He believed that he could recreate the success of his Ardennes attack from 1940, which defied his General's predictions and won a famous victory. If you want to find out more about how and why it worked so well you can watch our video in the description. Needless to say though this was not 1940 anymore and the circumstances surrounding this offensive were completely different.
Having lost over 3.2 million men since the beginning of the war Germany first needed more manpower in order to mount the attack. The volunteering age was lowered to 16, while the conscription age was raised to 60. Men from the Luftwaffe and Kriegsmarine were transferred to the army and workers who weren't vital to the war effort were also drafted in. Most of those troops were formed into new Volksgrenadier divisions. These were essentially economized versions of normal infantry divisions bulked out by new inexperienced troops. To complement them, experienced Panzer and Waffen-SS divisions were pulled in from the eastern front to lead the attack. They were given priority for newly built tanks, vehicles, and armaments.
In addition, Hitler put Otto Skorzeny, the man who achieved prominence when he carried out the audacious rescue of Mussolini, in charge of a specialized operation. Skorzeny and his commandos were to drive captured American vehicles and dress in American uniforms causing havoc behind the American lines. He also ordered a reactivation of a small parachute formation from the Fallschirmjäger regiments. Hurriedly trained and inefficiently used, they were captured without playing an active part in the battle.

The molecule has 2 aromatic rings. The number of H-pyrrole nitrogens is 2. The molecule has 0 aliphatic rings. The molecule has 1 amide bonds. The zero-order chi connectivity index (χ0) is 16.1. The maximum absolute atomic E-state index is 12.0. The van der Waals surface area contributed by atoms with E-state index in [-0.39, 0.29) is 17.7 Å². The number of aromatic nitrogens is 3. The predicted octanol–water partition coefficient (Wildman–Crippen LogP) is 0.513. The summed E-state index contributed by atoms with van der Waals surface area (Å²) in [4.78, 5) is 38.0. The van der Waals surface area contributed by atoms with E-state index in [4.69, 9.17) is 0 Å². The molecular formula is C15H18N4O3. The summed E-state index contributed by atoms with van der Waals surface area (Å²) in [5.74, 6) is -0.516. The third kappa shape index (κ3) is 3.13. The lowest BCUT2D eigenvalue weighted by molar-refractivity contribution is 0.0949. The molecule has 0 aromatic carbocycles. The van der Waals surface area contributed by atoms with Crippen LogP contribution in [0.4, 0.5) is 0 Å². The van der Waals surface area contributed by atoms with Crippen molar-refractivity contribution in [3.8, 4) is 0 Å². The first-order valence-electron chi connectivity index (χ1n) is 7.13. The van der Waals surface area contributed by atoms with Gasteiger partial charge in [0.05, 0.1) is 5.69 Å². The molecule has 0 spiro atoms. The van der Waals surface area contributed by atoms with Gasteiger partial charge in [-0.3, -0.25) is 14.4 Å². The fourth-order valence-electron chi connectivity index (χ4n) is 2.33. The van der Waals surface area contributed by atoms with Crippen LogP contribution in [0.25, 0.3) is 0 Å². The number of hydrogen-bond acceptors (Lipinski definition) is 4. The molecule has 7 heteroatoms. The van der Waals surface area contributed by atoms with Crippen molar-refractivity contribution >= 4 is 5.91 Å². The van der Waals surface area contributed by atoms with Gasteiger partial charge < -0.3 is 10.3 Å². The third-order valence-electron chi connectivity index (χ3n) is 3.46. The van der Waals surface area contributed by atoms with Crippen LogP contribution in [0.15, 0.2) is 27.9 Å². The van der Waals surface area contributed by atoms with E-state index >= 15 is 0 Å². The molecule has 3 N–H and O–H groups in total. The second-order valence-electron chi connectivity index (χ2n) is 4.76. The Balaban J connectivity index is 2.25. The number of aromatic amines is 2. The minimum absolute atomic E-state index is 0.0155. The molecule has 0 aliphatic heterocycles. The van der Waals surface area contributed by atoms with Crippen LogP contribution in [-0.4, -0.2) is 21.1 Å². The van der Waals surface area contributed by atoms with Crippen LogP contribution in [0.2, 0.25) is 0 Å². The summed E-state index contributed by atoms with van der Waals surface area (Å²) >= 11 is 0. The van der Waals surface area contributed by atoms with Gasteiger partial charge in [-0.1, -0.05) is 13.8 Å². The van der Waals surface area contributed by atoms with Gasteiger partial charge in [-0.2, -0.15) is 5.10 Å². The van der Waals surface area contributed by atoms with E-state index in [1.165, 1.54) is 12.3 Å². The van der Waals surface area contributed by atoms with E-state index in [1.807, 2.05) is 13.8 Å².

In the end, despite their relative poverty, the Wermacht were able to pull together over 300,000 men, 2,100 tanks and assault guns, and around 1,900 artillery pieces. So the Germans now had a substantial ground force, but in the air it was a different story.
At this point in the war the Allies are completely dominant in the air. German troops can barely move out in the open without being harassed by Allied fighter-bombers and bombers. It's extremely important that the weather is bad for this offensive because the Germans want to make sure that they can do their build-up and launch the offensive without being harassed by Allied airpower.
The Germans were also severely lacking in fuel.
Germany had suffered devastating attacks from Allied bombers against its synthetic oil industry and the production of fuel became a massive problem for them. Because the attack mainly relies on armoured and mechanized units, fuel is essential. They were able to stockpile about 5 million gallons of fuel for the offensive, enough to last for six days, but this wasn't even enough to reach Antwerp. A key part of this therefore relied on capturing Allied fuel dumps. Without capturing Allied fuel dumps the offensive would grind to a halt.
Indeed the only thing that hadn't changed from 1940 was that Germany was still numerically inferior. German forces could not afford to get bogged down in a battle of attrition which the Allies would surely win. Therefore the timetable for advance was strict. By the second day, German forces were to have taken St Vith and Bastogne to allow the crossing of the river Ourthe. By the fourth day, they were to reach the river Meuse. Then onto Antwerp and victory.